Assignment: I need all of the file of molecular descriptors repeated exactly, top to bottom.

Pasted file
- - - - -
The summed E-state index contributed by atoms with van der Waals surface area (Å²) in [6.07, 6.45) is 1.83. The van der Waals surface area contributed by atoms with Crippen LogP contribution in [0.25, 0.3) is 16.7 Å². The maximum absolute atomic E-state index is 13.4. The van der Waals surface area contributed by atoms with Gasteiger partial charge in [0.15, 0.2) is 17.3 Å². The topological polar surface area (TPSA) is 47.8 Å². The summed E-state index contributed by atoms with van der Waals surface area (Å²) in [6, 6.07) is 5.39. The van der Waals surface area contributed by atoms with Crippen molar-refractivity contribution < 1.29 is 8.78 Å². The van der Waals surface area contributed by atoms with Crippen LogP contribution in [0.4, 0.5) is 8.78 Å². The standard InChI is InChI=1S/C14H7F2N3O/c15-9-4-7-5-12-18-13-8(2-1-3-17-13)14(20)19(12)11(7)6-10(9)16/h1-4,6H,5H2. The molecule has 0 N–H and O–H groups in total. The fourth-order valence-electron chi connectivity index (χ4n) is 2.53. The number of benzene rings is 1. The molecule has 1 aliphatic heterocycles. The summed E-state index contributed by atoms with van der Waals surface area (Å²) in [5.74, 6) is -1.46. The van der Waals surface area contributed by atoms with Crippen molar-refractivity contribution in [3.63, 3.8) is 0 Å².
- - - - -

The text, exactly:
The summed E-state index contributed by atoms with van der Waals surface area (Å²) in [6.07, 6.45) is 1.83. The van der Waals surface area contributed by atoms with Crippen LogP contribution in [0.25, 0.3) is 16.7 Å². The maximum absolute atomic E-state index is 13.4. The van der Waals surface area contributed by atoms with Gasteiger partial charge in [0.15, 0.2) is 17.3 Å². The topological polar surface area (TPSA) is 47.8 Å². The summed E-state index contributed by atoms with van der Waals surface area (Å²) in [6, 6.07) is 5.39. The van der Waals surface area contributed by atoms with Crippen molar-refractivity contribution < 1.29 is 8.78 Å². The van der Waals surface area contributed by atoms with Crippen LogP contribution in [0.4, 0.5) is 8.78 Å². The standard InChI is InChI=1S/C14H7F2N3O/c15-9-4-7-5-12-18-13-8(2-1-3-17-13)14(20)19(12)11(7)6-10(9)16/h1-4,6H,5H2. The molecule has 0 N–H and O–H groups in total. The fourth-order valence-electron chi connectivity index (χ4n) is 2.53. The number of benzene rings is 1. The molecule has 1 aliphatic heterocycles. The summed E-state index contributed by atoms with van der Waals surface area (Å²) in [5.74, 6) is -1.46. The van der Waals surface area contributed by atoms with Crippen molar-refractivity contribution in [3.63, 3.8) is 0 Å².